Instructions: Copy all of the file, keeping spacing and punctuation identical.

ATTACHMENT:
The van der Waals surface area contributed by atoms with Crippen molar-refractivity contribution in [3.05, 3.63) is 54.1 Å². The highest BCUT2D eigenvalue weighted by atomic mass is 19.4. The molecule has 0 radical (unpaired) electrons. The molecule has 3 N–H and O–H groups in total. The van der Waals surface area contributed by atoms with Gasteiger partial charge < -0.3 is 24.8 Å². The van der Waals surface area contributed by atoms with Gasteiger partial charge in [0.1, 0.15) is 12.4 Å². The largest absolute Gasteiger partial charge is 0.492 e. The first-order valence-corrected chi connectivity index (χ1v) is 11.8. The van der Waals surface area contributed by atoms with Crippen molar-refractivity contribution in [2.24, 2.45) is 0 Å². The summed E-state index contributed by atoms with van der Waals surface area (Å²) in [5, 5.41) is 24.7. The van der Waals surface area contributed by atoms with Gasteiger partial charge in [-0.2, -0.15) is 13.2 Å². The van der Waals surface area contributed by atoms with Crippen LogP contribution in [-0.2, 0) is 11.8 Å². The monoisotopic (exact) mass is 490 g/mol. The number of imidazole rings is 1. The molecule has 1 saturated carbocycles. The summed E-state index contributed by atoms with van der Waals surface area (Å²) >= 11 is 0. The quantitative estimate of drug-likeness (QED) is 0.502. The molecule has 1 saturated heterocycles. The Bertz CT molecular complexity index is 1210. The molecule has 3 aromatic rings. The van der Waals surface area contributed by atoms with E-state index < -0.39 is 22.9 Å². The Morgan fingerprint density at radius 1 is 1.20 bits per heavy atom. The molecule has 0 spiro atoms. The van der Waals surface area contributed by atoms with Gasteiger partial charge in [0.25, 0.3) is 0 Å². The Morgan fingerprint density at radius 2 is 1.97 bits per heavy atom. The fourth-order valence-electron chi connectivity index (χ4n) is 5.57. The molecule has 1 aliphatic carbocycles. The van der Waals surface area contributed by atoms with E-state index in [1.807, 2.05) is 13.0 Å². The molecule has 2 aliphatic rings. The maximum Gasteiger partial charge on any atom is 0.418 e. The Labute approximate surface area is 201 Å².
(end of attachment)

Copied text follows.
The van der Waals surface area contributed by atoms with Crippen molar-refractivity contribution in [3.05, 3.63) is 54.1 Å². The highest BCUT2D eigenvalue weighted by atomic mass is 19.4. The molecule has 0 radical (unpaired) electrons. The molecule has 3 N–H and O–H groups in total. The van der Waals surface area contributed by atoms with Gasteiger partial charge < -0.3 is 24.8 Å². The van der Waals surface area contributed by atoms with Gasteiger partial charge in [0.1, 0.15) is 12.4 Å². The largest absolute Gasteiger partial charge is 0.492 e. The first-order valence-corrected chi connectivity index (χ1v) is 11.8. The van der Waals surface area contributed by atoms with Crippen molar-refractivity contribution in [2.24, 2.45) is 0 Å². The summed E-state index contributed by atoms with van der Waals surface area (Å²) in [5, 5.41) is 24.7. The van der Waals surface area contributed by atoms with Gasteiger partial charge in [-0.2, -0.15) is 13.2 Å². The van der Waals surface area contributed by atoms with Crippen LogP contribution in [-0.2, 0) is 11.8 Å². The monoisotopic (exact) mass is 490 g/mol. The number of imidazole rings is 1. The molecule has 1 saturated carbocycles. The summed E-state index contributed by atoms with van der Waals surface area (Å²) >= 11 is 0. The quantitative estimate of drug-likeness (QED) is 0.502. The molecule has 1 saturated heterocycles. The Bertz CT molecular complexity index is 1210. The molecule has 3 aromatic rings. The van der Waals surface area contributed by atoms with E-state index < -0.39 is 22.9 Å². The Morgan fingerprint density at radius 1 is 1.20 bits per heavy atom. The molecule has 0 spiro atoms. The van der Waals surface area contributed by atoms with Gasteiger partial charge in [0.25, 0.3) is 0 Å². The Morgan fingerprint density at radius 2 is 1.97 bits per heavy atom. The fourth-order valence-electron chi connectivity index (χ4n) is 5.57. The molecule has 1 aliphatic carbocycles. The van der Waals surface area contributed by atoms with E-state index in [1.807, 2.05) is 13.0 Å². The molecule has 2 aliphatic rings. The maximum Gasteiger partial charge on any atom is 0.418 e. The Labute approximate surface area is 201 Å².